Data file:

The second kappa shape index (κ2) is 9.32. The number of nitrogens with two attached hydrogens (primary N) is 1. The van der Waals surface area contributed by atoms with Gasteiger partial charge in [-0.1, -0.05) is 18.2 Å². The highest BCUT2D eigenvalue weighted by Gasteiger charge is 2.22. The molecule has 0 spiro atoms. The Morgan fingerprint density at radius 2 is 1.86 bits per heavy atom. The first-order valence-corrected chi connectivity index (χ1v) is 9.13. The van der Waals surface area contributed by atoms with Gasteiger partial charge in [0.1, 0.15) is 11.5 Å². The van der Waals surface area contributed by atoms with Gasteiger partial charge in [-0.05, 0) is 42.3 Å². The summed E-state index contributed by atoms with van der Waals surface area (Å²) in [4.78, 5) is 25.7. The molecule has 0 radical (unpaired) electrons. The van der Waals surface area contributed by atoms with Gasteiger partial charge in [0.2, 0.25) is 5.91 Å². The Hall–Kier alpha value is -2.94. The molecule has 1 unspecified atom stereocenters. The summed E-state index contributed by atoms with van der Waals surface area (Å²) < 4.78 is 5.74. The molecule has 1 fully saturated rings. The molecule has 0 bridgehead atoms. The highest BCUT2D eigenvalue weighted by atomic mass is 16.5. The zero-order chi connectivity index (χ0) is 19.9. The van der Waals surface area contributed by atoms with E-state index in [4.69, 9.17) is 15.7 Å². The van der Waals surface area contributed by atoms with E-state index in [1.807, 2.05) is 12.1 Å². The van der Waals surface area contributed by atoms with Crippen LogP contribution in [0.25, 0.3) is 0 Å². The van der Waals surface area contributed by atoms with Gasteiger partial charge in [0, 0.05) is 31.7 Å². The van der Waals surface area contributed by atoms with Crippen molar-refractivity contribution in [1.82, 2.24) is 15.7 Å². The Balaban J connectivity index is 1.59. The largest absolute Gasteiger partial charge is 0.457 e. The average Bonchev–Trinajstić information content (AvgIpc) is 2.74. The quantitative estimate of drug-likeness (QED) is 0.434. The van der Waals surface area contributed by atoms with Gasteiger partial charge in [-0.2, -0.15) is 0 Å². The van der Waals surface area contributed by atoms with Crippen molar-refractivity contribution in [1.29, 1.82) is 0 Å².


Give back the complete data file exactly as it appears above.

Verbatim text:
The second kappa shape index (κ2) is 9.32. The number of nitrogens with two attached hydrogens (primary N) is 1. The van der Waals surface area contributed by atoms with Gasteiger partial charge in [-0.1, -0.05) is 18.2 Å². The highest BCUT2D eigenvalue weighted by Gasteiger charge is 2.22. The molecule has 0 spiro atoms. The Morgan fingerprint density at radius 2 is 1.86 bits per heavy atom. The first-order valence-corrected chi connectivity index (χ1v) is 9.13. The van der Waals surface area contributed by atoms with Gasteiger partial charge in [0.1, 0.15) is 11.5 Å². The van der Waals surface area contributed by atoms with Gasteiger partial charge in [-0.05, 0) is 42.3 Å². The summed E-state index contributed by atoms with van der Waals surface area (Å²) in [4.78, 5) is 25.7. The molecule has 0 radical (unpaired) electrons. The van der Waals surface area contributed by atoms with Gasteiger partial charge in [0.2, 0.25) is 5.91 Å². The Hall–Kier alpha value is -2.94. The molecule has 1 unspecified atom stereocenters. The summed E-state index contributed by atoms with van der Waals surface area (Å²) < 4.78 is 5.74. The molecule has 1 fully saturated rings. The molecule has 0 bridgehead atoms. The highest BCUT2D eigenvalue weighted by atomic mass is 16.5. The zero-order chi connectivity index (χ0) is 19.9. The van der Waals surface area contributed by atoms with E-state index in [4.69, 9.17) is 15.7 Å². The van der Waals surface area contributed by atoms with E-state index in [1.807, 2.05) is 12.1 Å². The van der Waals surface area contributed by atoms with Crippen LogP contribution in [0.25, 0.3) is 0 Å². The van der Waals surface area contributed by atoms with Gasteiger partial charge in [0, 0.05) is 31.7 Å². The van der Waals surface area contributed by atoms with Crippen molar-refractivity contribution in [1.82, 2.24) is 15.7 Å². The Balaban J connectivity index is 1.59. The largest absolute Gasteiger partial charge is 0.457 e. The average Bonchev–Trinajstić information content (AvgIpc) is 2.74. The quantitative estimate of drug-likeness (QED) is 0.434. The van der Waals surface area contributed by atoms with Gasteiger partial charge in [-0.2, -0.15) is 0 Å². The van der Waals surface area contributed by atoms with Crippen molar-refractivity contribution in [1.29, 1.82) is 0 Å².